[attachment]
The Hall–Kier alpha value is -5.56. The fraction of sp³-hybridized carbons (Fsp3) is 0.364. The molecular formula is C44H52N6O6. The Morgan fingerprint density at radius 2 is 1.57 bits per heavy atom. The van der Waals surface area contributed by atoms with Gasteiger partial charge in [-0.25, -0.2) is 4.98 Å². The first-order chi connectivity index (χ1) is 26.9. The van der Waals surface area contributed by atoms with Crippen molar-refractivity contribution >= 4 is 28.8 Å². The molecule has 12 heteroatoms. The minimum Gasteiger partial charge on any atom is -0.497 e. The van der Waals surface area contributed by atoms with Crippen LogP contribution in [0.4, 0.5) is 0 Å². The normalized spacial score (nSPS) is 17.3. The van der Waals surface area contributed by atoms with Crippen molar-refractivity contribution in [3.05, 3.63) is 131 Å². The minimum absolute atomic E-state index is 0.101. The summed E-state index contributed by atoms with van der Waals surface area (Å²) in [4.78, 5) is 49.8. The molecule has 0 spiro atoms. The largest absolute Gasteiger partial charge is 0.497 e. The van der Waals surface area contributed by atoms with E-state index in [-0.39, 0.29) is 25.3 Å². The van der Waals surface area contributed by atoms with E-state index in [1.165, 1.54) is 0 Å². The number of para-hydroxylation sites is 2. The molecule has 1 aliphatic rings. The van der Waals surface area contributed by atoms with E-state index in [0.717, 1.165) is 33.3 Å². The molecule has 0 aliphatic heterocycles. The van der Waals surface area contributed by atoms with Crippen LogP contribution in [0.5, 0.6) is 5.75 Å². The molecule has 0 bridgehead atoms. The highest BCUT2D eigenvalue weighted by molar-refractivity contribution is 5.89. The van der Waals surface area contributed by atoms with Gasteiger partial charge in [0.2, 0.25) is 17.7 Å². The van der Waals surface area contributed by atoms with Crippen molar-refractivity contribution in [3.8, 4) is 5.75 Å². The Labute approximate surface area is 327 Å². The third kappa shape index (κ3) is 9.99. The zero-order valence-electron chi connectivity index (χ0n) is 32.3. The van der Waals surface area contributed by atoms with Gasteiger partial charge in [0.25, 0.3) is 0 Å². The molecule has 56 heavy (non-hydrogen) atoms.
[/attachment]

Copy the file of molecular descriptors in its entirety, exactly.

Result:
The Hall–Kier alpha value is -5.56. The fraction of sp³-hybridized carbons (Fsp3) is 0.364. The molecular formula is C44H52N6O6. The Morgan fingerprint density at radius 2 is 1.57 bits per heavy atom. The van der Waals surface area contributed by atoms with Gasteiger partial charge in [-0.25, -0.2) is 4.98 Å². The first-order chi connectivity index (χ1) is 26.9. The van der Waals surface area contributed by atoms with Crippen molar-refractivity contribution >= 4 is 28.8 Å². The molecule has 12 heteroatoms. The minimum Gasteiger partial charge on any atom is -0.497 e. The van der Waals surface area contributed by atoms with Crippen LogP contribution in [0.4, 0.5) is 0 Å². The normalized spacial score (nSPS) is 17.3. The van der Waals surface area contributed by atoms with Crippen molar-refractivity contribution in [3.05, 3.63) is 131 Å². The minimum absolute atomic E-state index is 0.101. The summed E-state index contributed by atoms with van der Waals surface area (Å²) in [4.78, 5) is 49.8. The molecule has 0 spiro atoms. The largest absolute Gasteiger partial charge is 0.497 e. The van der Waals surface area contributed by atoms with E-state index in [-0.39, 0.29) is 25.3 Å². The van der Waals surface area contributed by atoms with E-state index in [1.165, 1.54) is 0 Å². The number of para-hydroxylation sites is 2. The molecule has 1 aliphatic rings. The van der Waals surface area contributed by atoms with E-state index in [0.717, 1.165) is 33.3 Å². The molecule has 0 aliphatic heterocycles. The van der Waals surface area contributed by atoms with Crippen LogP contribution in [0.5, 0.6) is 5.75 Å². The molecule has 0 bridgehead atoms. The highest BCUT2D eigenvalue weighted by molar-refractivity contribution is 5.89. The van der Waals surface area contributed by atoms with Gasteiger partial charge in [0.2, 0.25) is 17.7 Å². The van der Waals surface area contributed by atoms with Crippen molar-refractivity contribution in [3.8, 4) is 5.75 Å². The Labute approximate surface area is 327 Å². The third kappa shape index (κ3) is 9.99. The zero-order valence-electron chi connectivity index (χ0n) is 32.3. The van der Waals surface area contributed by atoms with Gasteiger partial charge in [0.25, 0.3) is 0 Å². The molecule has 56 heavy (non-hydrogen) atoms.